She does. She brings a cake. Datura, overexcited as an eight-year-old on a sugar high, immediately drags Rory off to her spectacularly messy bedroom to show off some complicated steampunky drawings, and when they emerge she spends the next half hour fending her brother off like she’s a kelpie and their guest’s a bone that must be guarded. But eventually she settles down, and when Milo is induced to play his cello after the meal, she barely rolls her eyes.
When the teens have finished loading the dishwasher, Rory offers to teach them how to play poker. ‘Can I join in?’ asks Nick, pulling up a chair. Milo seems to have a feel for cards: he wins the first few hands, then his sister applies herself and trounces them all. Rory’s never had much in the way of a competitive urge, and Nick doesn’t seem to care about winning either, although perhaps that’s just when playing his own kids.
The dogs have fallen asleep squeezed together on Bella’s bed, a head lolling here and a leg flopping there. ‘Look at ’em, so cute,’ croons Datura. They all turn to gaze at the dogs. They do look adorable. Rory takes a photo of them, and is about to send it to – her father. Oh no. It’s like a punch in the guts. She sags, then glances quickly around, hoping no one’s noticed.
‘Hey Dad,’ says Datura. ‘Can Harpo come live with us when Rory goes back to San Francisco?’
Nick slides a glance at Rory, who looks back at her cards. ‘Two dogs?’ he muses. ‘Hmm. Let me think about it.’
That inch is all Datura needs to take the mile. ‘Yay!’ she yells, jumping up, throwing her arms around Nick’s neck. Then the dogs. ‘Harpo, you’re gonna come and live with us. Look at Bella, she’s so happy!’
Rory blushes, even though none of them knows she’d been hoping – before she even met Nick! – for this outcome. She waits for Nick to sound a cautioning note to his daughter. He doesn’t. ‘You don’t have to feel railroaded,’ she says to him quietly. ‘We can talk about this later.’ He nods, smiling. Perfectly relaxed.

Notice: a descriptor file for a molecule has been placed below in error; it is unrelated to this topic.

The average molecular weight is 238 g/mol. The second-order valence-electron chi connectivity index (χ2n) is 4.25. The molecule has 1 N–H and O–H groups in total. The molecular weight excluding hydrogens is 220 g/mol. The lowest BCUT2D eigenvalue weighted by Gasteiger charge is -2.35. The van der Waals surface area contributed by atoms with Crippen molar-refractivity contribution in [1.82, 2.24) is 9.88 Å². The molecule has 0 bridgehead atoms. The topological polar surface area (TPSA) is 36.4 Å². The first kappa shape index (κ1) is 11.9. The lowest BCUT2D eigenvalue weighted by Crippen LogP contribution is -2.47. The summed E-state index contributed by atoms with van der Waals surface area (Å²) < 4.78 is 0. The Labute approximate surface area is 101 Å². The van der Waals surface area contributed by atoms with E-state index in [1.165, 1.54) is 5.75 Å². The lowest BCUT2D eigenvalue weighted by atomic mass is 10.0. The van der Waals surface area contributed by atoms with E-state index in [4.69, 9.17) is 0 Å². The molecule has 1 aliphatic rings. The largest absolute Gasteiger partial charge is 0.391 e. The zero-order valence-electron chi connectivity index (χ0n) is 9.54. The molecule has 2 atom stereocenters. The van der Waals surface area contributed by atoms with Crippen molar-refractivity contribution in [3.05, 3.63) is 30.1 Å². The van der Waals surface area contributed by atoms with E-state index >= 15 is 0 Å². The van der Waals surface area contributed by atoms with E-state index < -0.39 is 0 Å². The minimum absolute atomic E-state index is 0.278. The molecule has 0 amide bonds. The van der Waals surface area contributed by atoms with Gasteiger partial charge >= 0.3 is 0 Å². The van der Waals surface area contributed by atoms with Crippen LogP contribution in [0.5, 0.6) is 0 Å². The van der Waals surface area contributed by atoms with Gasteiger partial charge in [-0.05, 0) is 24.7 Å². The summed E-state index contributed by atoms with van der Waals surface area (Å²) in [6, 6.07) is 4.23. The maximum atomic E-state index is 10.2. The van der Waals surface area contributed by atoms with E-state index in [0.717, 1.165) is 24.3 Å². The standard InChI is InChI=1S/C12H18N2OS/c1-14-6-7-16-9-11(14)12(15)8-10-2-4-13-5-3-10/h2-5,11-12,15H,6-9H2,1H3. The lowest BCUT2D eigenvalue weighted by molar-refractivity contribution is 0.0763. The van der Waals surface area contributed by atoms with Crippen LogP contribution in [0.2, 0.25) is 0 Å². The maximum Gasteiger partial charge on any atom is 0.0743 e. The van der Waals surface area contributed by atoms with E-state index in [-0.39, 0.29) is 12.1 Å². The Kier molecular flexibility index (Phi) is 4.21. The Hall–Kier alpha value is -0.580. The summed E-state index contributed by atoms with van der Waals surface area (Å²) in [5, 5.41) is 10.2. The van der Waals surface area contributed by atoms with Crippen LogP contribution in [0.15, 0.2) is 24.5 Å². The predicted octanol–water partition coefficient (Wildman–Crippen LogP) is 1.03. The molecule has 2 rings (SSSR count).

Don’t cross it off the list yet, Rory tells herself, but as she drives the few kilometres home she feels a little bubble of gladness, the first she’s felt in weeks. Not just the prospect of a good home for Harpo, but a reason to stay connected with this small, oddly beguiling family.
On the list in the kitchen, she puts a tick and a question mark beside Harpo. There! Still a long list, but at last she’s making headway. Now, she can answer Luisa. Sitting up in bed with her laptop, she finds the email, hits reply. Hey, Luisa. Thanks for doing such a great job looking after everything. I’ll be back in a few weeks but if you think we should make Raul full-time for now, go ahead. A month, max.
THE YOUNG MAN at the front door, dressed neatly as a Mormon, is in fact another local real estate agent. Rory asks him if that’s something they do: check out the obituaries in the newspaper and cold call. She’s more curious than cross, but he blusters and denies it, claiming that they regularly door-knock this street. Tightly held, highly sought after, blah blah. ‘We’d be delighted to give you an appraisal,’ he says, offering his card, struggling to keep his ardent gaze from slipping past her to the interior of the house. ‘We could make an appointment now, if you like, Ms…?’